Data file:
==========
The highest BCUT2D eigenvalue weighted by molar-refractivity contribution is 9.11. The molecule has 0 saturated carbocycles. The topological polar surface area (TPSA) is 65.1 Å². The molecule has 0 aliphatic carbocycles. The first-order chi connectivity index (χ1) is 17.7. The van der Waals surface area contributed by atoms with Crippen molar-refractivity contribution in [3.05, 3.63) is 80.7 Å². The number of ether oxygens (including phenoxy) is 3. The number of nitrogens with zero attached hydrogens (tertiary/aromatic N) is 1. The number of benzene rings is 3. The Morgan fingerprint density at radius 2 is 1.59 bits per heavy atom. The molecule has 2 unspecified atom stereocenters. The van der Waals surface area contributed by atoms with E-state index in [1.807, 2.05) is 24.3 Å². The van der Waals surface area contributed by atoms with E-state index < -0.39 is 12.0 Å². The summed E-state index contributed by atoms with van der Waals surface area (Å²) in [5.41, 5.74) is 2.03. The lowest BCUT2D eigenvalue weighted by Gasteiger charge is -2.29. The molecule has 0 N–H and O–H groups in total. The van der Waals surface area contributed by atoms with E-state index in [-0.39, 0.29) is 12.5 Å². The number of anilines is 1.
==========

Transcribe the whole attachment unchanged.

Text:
The highest BCUT2D eigenvalue weighted by molar-refractivity contribution is 9.11. The molecule has 0 saturated carbocycles. The topological polar surface area (TPSA) is 65.1 Å². The molecule has 0 aliphatic carbocycles. The first-order chi connectivity index (χ1) is 17.7. The van der Waals surface area contributed by atoms with Crippen molar-refractivity contribution in [3.05, 3.63) is 80.7 Å². The number of ether oxygens (including phenoxy) is 3. The number of nitrogens with zero attached hydrogens (tertiary/aromatic N) is 1. The number of benzene rings is 3. The Morgan fingerprint density at radius 2 is 1.59 bits per heavy atom. The molecule has 2 unspecified atom stereocenters. The van der Waals surface area contributed by atoms with E-state index in [1.807, 2.05) is 24.3 Å². The van der Waals surface area contributed by atoms with E-state index < -0.39 is 12.0 Å². The summed E-state index contributed by atoms with van der Waals surface area (Å²) in [5.41, 5.74) is 2.03. The lowest BCUT2D eigenvalue weighted by Gasteiger charge is -2.29. The molecule has 0 N–H and O–H groups in total. The van der Waals surface area contributed by atoms with E-state index in [-0.39, 0.29) is 12.5 Å². The number of anilines is 1.